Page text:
Stacy McCloud, a reporter at Fox17 in Nashville, first tweeted the news on Sunday evening, and followed-up with a clarifying tweet an hour later:

NBC News correspondent Andrea Canning also reported details via Twitter, where she claimed that a close friend of McCready’s explained the singer had shot herself.

An email and call to McCready’s rep were not immediately returned.

Last week, a judge ordered McCready be sent to a treatment facility for mental health and alcohol issues on the same day that her two children, Zander, 6, and Zayne, 10 months, were placed in foster care. In January, McCready’s boyfriend, David Wilson, Zayne’s father, died of a self-inflicted gunshot wound.

McCready moved herself from Florida to Nashville when she was 18, and within a year had scored a recording contract at BNA Records. In 1996, she released her debut album, Ten Thousand Angels, which sold over 2 million copies and spawned the number one single “Guys Do It All The Time.”

McCready’s two subsequent albums with BNA, 1997′s If I Don’t Stay the Night and 1999′s I’m Not So Tough, couldn’t match the success of her debut (though, If I Don’t Stay the Night was certified Gold), and she was dropped by the label soon after. In 2002, McCready released a self-titled fourth album with Capitol Records, but it was a commercial failure, and she was dropped once again.

Over the subsequent years, McCready’s personal struggles often overshadowed her musical endeavors. In August 2004, she was arrested for using a fake prescription to purchase OxyContin pills. In May 2005, McCready’s then-boyfriend, Billy McKnight, Zander’s father, was charged with attempted murder after he assaulted her. She was charged with DUI the same month. The following July, McCready was found unconscious in a hotel lobby in Florida after an attempted drug overdose. In September of that year, while pregnant with her first child, McCready was again hospitalized for an overdose of antidepressants. Sadly, those weren’t her only suicide attempts. McCready was also hospitalized in 2008 after cutting her wrists.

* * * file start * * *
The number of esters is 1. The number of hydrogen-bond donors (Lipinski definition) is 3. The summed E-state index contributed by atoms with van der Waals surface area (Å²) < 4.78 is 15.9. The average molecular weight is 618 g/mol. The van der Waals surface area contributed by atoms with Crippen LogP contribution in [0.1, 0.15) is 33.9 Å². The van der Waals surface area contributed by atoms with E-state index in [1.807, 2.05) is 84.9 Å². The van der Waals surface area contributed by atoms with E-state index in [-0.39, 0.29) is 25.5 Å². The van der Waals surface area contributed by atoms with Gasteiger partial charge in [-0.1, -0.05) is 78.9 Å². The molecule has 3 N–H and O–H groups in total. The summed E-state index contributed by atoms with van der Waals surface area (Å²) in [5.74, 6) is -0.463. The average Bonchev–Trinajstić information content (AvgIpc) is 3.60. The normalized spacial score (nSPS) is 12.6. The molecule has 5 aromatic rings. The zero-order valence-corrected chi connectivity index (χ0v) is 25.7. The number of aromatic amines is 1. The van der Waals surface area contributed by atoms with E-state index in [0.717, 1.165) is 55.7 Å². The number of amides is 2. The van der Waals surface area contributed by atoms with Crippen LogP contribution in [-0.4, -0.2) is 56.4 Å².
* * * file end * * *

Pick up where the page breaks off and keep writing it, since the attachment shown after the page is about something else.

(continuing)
In 2009, McCready appeared in the third season of Celebrity Rehab with Dr. Drew. She released a new album in 2010 called I’m Still Here. “This time I can survive,” she wailed during the bridge of the title track.

McCready continued to run into legal troubles stemming from her probation and an ongoing custody dispute over son Zander from 2010-2012. The apparent suicide of boyfriend David Wilson on January 13 of this year clearly shook the star. In her last interview, McCready spoke with Dateline shortly after Wilson’s death. “He was my soulmate,” she said, through tears. “He was my life.”

RELATED:
Mindy McCready Comes Clean: Read the 2009 EW feature on the troubled star
Mindy McCready committed for alcohol and mental health issues

'Wild Thing' singer Reg Presley of the Troggs dead at 71

The structure is simple, the guitar riffs basic, the lyrics at best inane, but the Troggs’ “Wild Thing” remains a garage rock classic more than 45 years after its release made the Troggs and lead singer Reg Presley international stars.

Presley, whose raunchy, suggestive voice powers this paean to teenage lust, died Monday after a year-long struggle with lung cancer that had forced him and the band into reluctant retirement, his agent Keith Altham announced on Facebook late Monday night. He was 71.

“My dear old pal Reg Presley of the Troggs died today,” he said, calling Presley “one very real person in a sometimes very unreal world.” He said the singer had suffered a number of strokes recently and died at his home in Andover (70 miles west of London) surrounded by his family and friends. READ FULL STORY